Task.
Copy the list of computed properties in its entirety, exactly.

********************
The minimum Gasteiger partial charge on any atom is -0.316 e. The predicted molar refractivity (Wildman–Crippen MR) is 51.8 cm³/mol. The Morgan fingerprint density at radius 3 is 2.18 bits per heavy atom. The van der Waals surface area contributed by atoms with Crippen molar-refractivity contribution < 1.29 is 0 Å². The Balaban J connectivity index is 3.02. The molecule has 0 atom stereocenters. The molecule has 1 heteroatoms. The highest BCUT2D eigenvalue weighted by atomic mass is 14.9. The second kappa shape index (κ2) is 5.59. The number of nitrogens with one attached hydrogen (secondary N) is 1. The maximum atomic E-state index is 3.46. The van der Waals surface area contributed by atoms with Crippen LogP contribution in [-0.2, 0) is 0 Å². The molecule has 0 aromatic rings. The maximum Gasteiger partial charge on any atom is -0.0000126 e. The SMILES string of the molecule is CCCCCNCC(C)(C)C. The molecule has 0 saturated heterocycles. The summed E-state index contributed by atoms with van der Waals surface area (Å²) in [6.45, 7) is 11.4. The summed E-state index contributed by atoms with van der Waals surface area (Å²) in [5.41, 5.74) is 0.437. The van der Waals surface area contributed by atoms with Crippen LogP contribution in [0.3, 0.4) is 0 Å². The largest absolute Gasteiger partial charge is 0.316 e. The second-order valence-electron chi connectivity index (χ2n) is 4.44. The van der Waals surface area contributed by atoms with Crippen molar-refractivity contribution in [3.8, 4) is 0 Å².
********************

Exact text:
The minimum Gasteiger partial charge on any atom is -0.316 e. The predicted molar refractivity (Wildman–Crippen MR) is 51.8 cm³/mol. The Morgan fingerprint density at radius 3 is 2.18 bits per heavy atom. The van der Waals surface area contributed by atoms with Crippen molar-refractivity contribution < 1.29 is 0 Å². The Balaban J connectivity index is 3.02. The molecule has 0 atom stereocenters. The molecule has 1 heteroatoms. The highest BCUT2D eigenvalue weighted by atomic mass is 14.9. The second kappa shape index (κ2) is 5.59. The number of nitrogens with one attached hydrogen (secondary N) is 1. The maximum atomic E-state index is 3.46. The van der Waals surface area contributed by atoms with Crippen LogP contribution in [-0.2, 0) is 0 Å². The molecule has 0 aromatic rings. The maximum Gasteiger partial charge on any atom is -0.0000126 e. The SMILES string of the molecule is CCCCCNCC(C)(C)C. The molecule has 0 saturated heterocycles. The summed E-state index contributed by atoms with van der Waals surface area (Å²) in [6.45, 7) is 11.4. The summed E-state index contributed by atoms with van der Waals surface area (Å²) in [5.41, 5.74) is 0.437. The van der Waals surface area contributed by atoms with Crippen LogP contribution in [0.3, 0.4) is 0 Å². The largest absolute Gasteiger partial charge is 0.316 e. The second-order valence-electron chi connectivity index (χ2n) is 4.44. The van der Waals surface area contributed by atoms with Crippen molar-refractivity contribution in [3.8, 4) is 0 Å².